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Monday, 16 October 2006
Page: 126

Mr BRENDAN O’CONNOR (9:10 PM) —I rise to continue with some of the comments I made in the grievance debate today in relation to the international week against poverty. In that contribution I suggested that some of the goals of the World Bank were not as successful or effective in eradicating poverty as they might want to be. I suggested, therefore, that there were other ways to proceed and indicated that debt relief, for example, is not necessarily the most effective means.

Before I managed to finish my contribution my time was up. I want to add some further comments to this very important matter. Having dismissed the notion that debt relief is the be all and end all, it is clear that trade is essential to the Millennium Development Goals, especially agricultural trade liberalisation. It can yield the growth and poverty elimination which aid cannot. The main requirement is for the European Community and the United States to stop their unfair agricultural protectionism. If we are genuine about our concerns about poverty in undeveloped countries, trade is the best way for them to develop.

There are other observations I would make with respect to the millennium goals and, indeed, their targets and whether those targets are achievable. As I said earlier today, unfortunately if one was to assess the progress of the targets they would see that many of them are far from being achievable. It is therefore important that we look at other ways to mitigate the adverse effects of poverty on so many millions of people.

I want to point out that it is rather unfortunate that the focus on women, MDG 3, is targeted solely on educational inequality. That is not the only inequality suffered by women and it is certainly not one which can be addressed rapidly. By contrast, the Grameen Bank and its founder, Muhammad Yunus, the heroic Bangladeshi economist who was recently and rightly awarded the Nobel Peace Prize, has managed to organise small-scale finance for groups of poor women who lack collateral, which shows that the scarcity of capital is equally an impediment to equality and that that scarcity can be addressed quickly and successfully. We should turn our aid effort powerfully to propagating and improving these microfinance institutions.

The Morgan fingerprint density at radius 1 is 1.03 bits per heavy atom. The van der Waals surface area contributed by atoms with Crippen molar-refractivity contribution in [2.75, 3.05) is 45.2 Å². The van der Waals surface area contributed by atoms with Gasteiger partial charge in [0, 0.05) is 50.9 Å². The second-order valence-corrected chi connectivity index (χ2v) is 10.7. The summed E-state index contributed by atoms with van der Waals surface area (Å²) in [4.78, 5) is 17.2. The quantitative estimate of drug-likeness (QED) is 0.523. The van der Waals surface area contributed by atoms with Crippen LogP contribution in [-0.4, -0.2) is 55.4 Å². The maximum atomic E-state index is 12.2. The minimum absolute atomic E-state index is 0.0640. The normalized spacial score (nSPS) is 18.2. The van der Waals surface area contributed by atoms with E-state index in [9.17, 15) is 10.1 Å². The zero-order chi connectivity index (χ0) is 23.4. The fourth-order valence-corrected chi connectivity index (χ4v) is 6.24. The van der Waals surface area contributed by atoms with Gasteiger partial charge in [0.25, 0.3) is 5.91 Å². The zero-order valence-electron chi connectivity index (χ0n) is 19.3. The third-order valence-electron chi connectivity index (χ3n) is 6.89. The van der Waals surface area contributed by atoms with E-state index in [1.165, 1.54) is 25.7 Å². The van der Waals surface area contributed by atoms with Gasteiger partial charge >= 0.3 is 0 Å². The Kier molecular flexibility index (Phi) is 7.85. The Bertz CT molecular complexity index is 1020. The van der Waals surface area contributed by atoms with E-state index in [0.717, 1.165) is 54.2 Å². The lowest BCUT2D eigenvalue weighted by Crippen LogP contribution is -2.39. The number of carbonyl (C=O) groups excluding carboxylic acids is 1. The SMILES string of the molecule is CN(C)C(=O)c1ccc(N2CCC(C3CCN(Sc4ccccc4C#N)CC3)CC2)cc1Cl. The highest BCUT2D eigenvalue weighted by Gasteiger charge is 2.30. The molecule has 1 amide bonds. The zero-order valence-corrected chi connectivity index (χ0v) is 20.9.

There are other ideas that should be given priority—plans to target infant mortality or adult diabetes, which is common in Melanesian and Polynesian societies, food security or water purity. There are proposals to create a postgraduate core of teachers—who would spend two years in teaching or teaching assistant roles—that attract decent salaries and target primary and secondary schools. There are ideas that would help, for example, PNG to deal with what looks very much like a decimation from HIV-AIDS—throwing more resources at that particular problem.

The overall assessment of multilateral aid in the past quarter of a century is that it has been a failing enterprise. There is a reading of this history, and of the history of the World Bank, which argues that much of the blame must be sheeted home to a lack of focus, a multiplicity of objectives and a kind of faddishness. Thus the activities of the World Bank have been blown off course variously by a sudden faddish twist of the whole organisation towards debt relief on one occasion, the war on drugs on another or, more recently, alarmist environmental concerns.

Of course, none of these things is necessarily wrong or objectionable, but this preparedness to continually reinvent the World Bank has resulted in it becoming a rudderless ship. There is in the MDGs, in their unwieldy and overarching coverage, an eerie reminiscence, a horrible feeling that we are going to do the whole thing over again, just more rapidly, in 15 years rather than 25. All but the most accomplished jugglers find it easier to keep one ball in the air than several. The World Bank and the aid community have not shown themselves to be accomplished jugglers. It is the role of political leaders to make them focus and to stop aid being hijacked, as it has been repeatedly since 1950. (Time expired)